February 3, 2022 – The great mystery of infectious disease: Why are some people not seemingly affected by a disease that harms others? During COVID-19 pandemic, we saw this show over and over again when whole families got sick except one or two happy family members. And at so-called superspreader events that infect many, a few lucky ones usually go intact. Has the virus never entered their bodies? Or do some people have a natural resistance to pathogens they have never been exposed to before that are encoded in their genes?
Resistance to infectious diseases is much more than scientific curiosity, and studying how it works can be a way to combat future outbreaks.
“In case we can identify what makes some people resilient, it immediately opens the way for therapies we could apply to all those people suffering from the disease,” says András Spaan, MD, a microbiologist at Rockefeller University in New York. York City.
Spaan is part of an international effort to identify genetic variations that save people from infection SARS-CoV-2, the virus that causes COVID-19.
There is much more research on what triggers the susceptibility to infectious diseases than on resistance to them. But several researchers are investigating resistance to some of the world’s most common and deadly infectious diseases, and in a few cases they have already translated those insights into treatments.
Perhaps the strongest example of how unusual genes can trigger treatments that will help many comes from research into the human immunodeficiency virus (HIV), a virus that causes acquired immune deficiency syndrome (AIDS).
In the mid-1990s, several groups of researchers independently identified a mutation in the so-called gene CCR5 associated with resistance to HIV infection.
The gene encodes a protein on the surface of some white blood cells that helps establish the movement of other immune cells to fight infections. Meanwhile, HIV benefits CCR5 a protein that will help it get into white blood cells to infect.
The mutation, known as delta 32, results in a shorter-than-normal protein that does not reach the cell surface. People wearing two copies of the delta shape 32 CCR5 I don’t have any CCR5 protein on the outside of their white blood cells.
Researchers, led by molecular immunologist Philip Murphy, MD, at the National Institute of Allergy and Infectious Diseases in Bethesda, MD, showed 1997 that people with two copies of the mutation were unusually common among a group of men who were at particularly high risk of exposure to HIV but never contracted the virus. And of the more than 700 HIV-positive people, none wore two copies CCR5 delta 32.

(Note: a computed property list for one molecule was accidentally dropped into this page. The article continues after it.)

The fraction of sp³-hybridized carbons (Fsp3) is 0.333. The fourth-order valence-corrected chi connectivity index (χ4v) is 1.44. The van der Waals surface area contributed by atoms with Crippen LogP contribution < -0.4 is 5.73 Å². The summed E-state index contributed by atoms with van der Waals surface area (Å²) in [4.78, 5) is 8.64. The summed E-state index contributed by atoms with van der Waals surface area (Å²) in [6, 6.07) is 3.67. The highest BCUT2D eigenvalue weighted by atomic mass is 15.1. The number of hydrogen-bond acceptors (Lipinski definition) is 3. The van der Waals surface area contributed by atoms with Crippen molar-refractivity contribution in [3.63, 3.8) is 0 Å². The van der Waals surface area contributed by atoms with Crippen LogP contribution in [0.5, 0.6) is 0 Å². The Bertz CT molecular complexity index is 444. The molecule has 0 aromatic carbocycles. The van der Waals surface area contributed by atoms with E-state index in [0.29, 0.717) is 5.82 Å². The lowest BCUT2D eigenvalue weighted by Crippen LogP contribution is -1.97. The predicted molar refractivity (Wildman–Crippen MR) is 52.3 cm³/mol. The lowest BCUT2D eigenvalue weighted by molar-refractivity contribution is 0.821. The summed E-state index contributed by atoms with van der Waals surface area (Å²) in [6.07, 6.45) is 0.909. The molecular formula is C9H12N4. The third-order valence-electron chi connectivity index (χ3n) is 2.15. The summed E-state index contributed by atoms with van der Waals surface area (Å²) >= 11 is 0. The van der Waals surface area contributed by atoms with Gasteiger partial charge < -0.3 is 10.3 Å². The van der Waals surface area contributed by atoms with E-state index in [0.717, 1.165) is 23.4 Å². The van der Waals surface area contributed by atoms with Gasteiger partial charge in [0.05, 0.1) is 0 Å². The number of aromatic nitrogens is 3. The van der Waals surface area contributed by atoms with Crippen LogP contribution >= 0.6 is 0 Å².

Pharmaceutical companies have used these insights to develop blocking drugs CCR5 and delay the development of AIDS. For example, medicine maraviroksold by Pfizer, was approved for use in HIV-positive people in 2007.
So far, only a few examples of this type of innate, genetically determined complete resistance to infection have been heard. They all include molecules on the cell surface that are believed to help a virus or other pathogen enter the cell.
“The first step for any intracellular pathogen is to enter the cell. And if you miss the door, then the virus can’t reach the first step in its life cycle,” says Murphy. “Getting inside is fundamental.”
Changes in molecules on the cell surface can also increase the likelihood that someone will have an infection or severe illness. One such group of molecules on the cell surface that is associated with increasing and decreasing the risk of various infections are histo-blood group antigens. The best known members of this group are the molecules that define blood groups A, B and O.
Scientists have also identified one example of complete resistance to infection involving these molecules. Researchers in 2003 showed that people who lack a functional copy of a gene known as FUT2 cannot be infected with Norwalk virus, one of more than 30 viruses in norovirus families that cause diseases of the digestive tract.
Gene FUT2 encodes an enzyme that determines whether blood group antigens are found in a person saliva and other body fluids as well as on their red blood cells.
“It didn’t matter how many virus particles we challenged an individual with, if they didn’t have that first enzyme, they didn’t get infected,” says researcher Lisa Lindesmith, a virologist at the University of North Carolina at Chapel Hill.
Norwalk is a relatively rare species of norovirus. But FUT2 the deficiency also provides some protection against the most common strains of norovirus, known as GII.4, which have occasionally spread around the world over the last quarter of a century. These diseases are particularly severe in children in developing countries, causing malnutrition and contributing children’s and the death of children.
But progress in translating this knowledge of genetic resistance into drugs or other things that could reduce the burden of norovirus has been slow.